: Fixing leaded areas... question
May 16th, 02, 03:32 AM
In the process of stripping the body back down to metal, I noticed an area that has been leaded. It is in the corner of the roof just above the drivers side of the windshield. I think I read somewhere in the forums here that it was something the factory did, which is fine. The problem I have with it is that it's not in good shape anymore because it looks like someone tried to fix the lead because it was cracked or something. (I know lead doesn't usually crack)
It's not smooth anymore and requires repair before the primer goes on. How can I go about smoothing out the lead and/or adding lead to contour it properly? I know I'm going to have to at least melt what's there now and smooth it out, then either use body filler (which will crack) or melt some more lead there. What type of lead can or should I use and how can I apply it? Propane torch? Soldering gun? I can buy the proper material locally if need be.
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May 16th, 02, 03:59 AM
In my opinion 30 year old lead is not stable and releading it is not worth the trouble.Its also common for old lead to crack,bubble,pit ect.I think its common for stress cracks to develop in the windsheild corners.I melt out the old lead with a propane torch.Put wet rags around the seam to stop heat transfer to the roof which can cause warping.Clean the seam spottless with a wire wheel.Mig weld the seam solid(again with the wet rags)Grind it smooth,then fill it with Duraglass or All-metal,then finsh with regular filler.The filler will not crack because the seam is welded solid thus eliminating any flexing.Good Luck.
[This message has been edited by ochrisl (edited 05-16-2002).]
May 16th, 02, 04:13 AM
When you say 'seam', how much of a seam is there and which direction does it run? It looks to me to be pretty wide (does 1/4" to 3/8" sound right?) and it basically runs towards the crease in the roof over the driprail. It may just be a small 'crack' for all I know. I can't tell because of the poor quality of the existing lead. It's not very long though. Maybe an inch or inch and a quarter long starting at the windshield. Is there also one of these leaded areas in the passenger side corner? I couldn't detect any lead on that side. I've already got that side stripped.
May 16th, 02, 04:52 AM
I think any old camaro that had any decent amount of torque cracked in the location. You're talking about BODY TWIST ! !
Hello frame connectors ! ! Unless you're going concours ! ! If you wanted to smooth out the lead you would need the torch and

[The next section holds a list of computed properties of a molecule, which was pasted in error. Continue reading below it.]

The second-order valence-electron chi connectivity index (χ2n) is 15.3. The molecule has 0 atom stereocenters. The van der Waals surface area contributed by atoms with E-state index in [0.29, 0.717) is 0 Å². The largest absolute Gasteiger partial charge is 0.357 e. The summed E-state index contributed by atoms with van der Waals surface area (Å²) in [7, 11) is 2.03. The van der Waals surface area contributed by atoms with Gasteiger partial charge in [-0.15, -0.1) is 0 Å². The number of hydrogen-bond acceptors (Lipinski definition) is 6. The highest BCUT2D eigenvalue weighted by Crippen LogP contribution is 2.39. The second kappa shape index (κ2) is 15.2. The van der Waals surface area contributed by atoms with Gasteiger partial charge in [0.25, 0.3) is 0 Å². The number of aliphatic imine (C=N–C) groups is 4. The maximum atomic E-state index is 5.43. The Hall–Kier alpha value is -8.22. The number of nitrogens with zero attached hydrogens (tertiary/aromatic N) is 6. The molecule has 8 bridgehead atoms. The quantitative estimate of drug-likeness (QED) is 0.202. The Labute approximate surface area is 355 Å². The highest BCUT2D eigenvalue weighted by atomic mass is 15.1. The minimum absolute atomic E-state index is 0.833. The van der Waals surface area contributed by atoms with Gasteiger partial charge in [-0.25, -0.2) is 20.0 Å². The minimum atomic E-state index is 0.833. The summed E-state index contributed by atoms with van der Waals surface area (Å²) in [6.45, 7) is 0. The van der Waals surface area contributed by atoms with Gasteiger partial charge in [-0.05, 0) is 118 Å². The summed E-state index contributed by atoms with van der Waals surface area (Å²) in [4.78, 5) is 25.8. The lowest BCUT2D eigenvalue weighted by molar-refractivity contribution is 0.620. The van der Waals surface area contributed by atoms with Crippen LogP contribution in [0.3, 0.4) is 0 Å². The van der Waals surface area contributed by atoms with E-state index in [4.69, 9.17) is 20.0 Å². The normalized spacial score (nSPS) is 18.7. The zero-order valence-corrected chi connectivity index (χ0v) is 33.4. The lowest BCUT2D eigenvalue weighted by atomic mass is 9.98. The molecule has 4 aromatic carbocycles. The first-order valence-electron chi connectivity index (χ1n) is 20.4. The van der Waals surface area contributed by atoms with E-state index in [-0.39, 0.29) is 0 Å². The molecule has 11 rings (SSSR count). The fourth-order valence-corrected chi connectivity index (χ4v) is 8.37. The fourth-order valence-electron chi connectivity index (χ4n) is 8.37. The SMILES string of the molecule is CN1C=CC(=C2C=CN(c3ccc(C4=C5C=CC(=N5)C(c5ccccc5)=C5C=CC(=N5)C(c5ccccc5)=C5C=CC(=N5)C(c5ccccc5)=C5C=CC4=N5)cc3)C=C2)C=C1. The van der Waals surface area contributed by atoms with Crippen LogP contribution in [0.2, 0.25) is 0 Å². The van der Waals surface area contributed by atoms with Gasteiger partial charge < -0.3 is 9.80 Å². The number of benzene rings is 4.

Some lead sticks like the ones from eastwood
and the wooden padels With the wax stick to smooth it out. It's fairly simple, just use the wetrags as stated above and be careful not to distort the metal.
May 16th, 02, 06:13 AM
I'm definitely doing subframe connectors, and from what the past owners have told me about the car, I'm not surprized it's cracked.
May 16th, 02, 10:32 AM
Be sure to check with your paint supplier about the compatiblity of the paint with the lead if you go that way. You may need to passivate the repair and coat with a special sealer prior to primer.
May 16th, 02, 01:04 PM
Thats why i say its not worth the hassle.The lead you buy today is different from the original lead body solder. I just wouldn't trust a lead repair.Theres acids and other chemicals that can seap up through the paint and cause trouble later.If lead was the best repair material out there it would still be used today.
May 16th, 02, 04:33 PM
Removing the original lead with a propane torch will not distort metal..It doesnt get hot enough..
Use "All-Metal" to replace or reinforce the leaded areas..All-Metal is much stronger than Bondo and Duraglas.
May 17th, 02, 01:30 AM
Great, thanks all. I'll look into All-Metal and if the 'seam' is small enough, maybe I'll just weld it.
May 17th, 02, 11:24 PM
The factory originally used Hewitt 30/70 lead for seam seals. It is still available but you won't like the price. If someone has none of the materials necessary to do a SMALL lead job, it will cost somewhere in the area of $120.00 to by the Ruby Fluid, 2-one pound sticks of Hewitt 30/70, a set of paddles, beeswax, and lead file.
May 18th, 02, 11:03 AM
Yeeeouch! $120 for a tiny little seam. Not gonna happen. Evan with the "friend works at the autobody supplier" discount I get, that's too much for just this small spot. I'll look into All-Metal first.
Thanks Toby! You da man!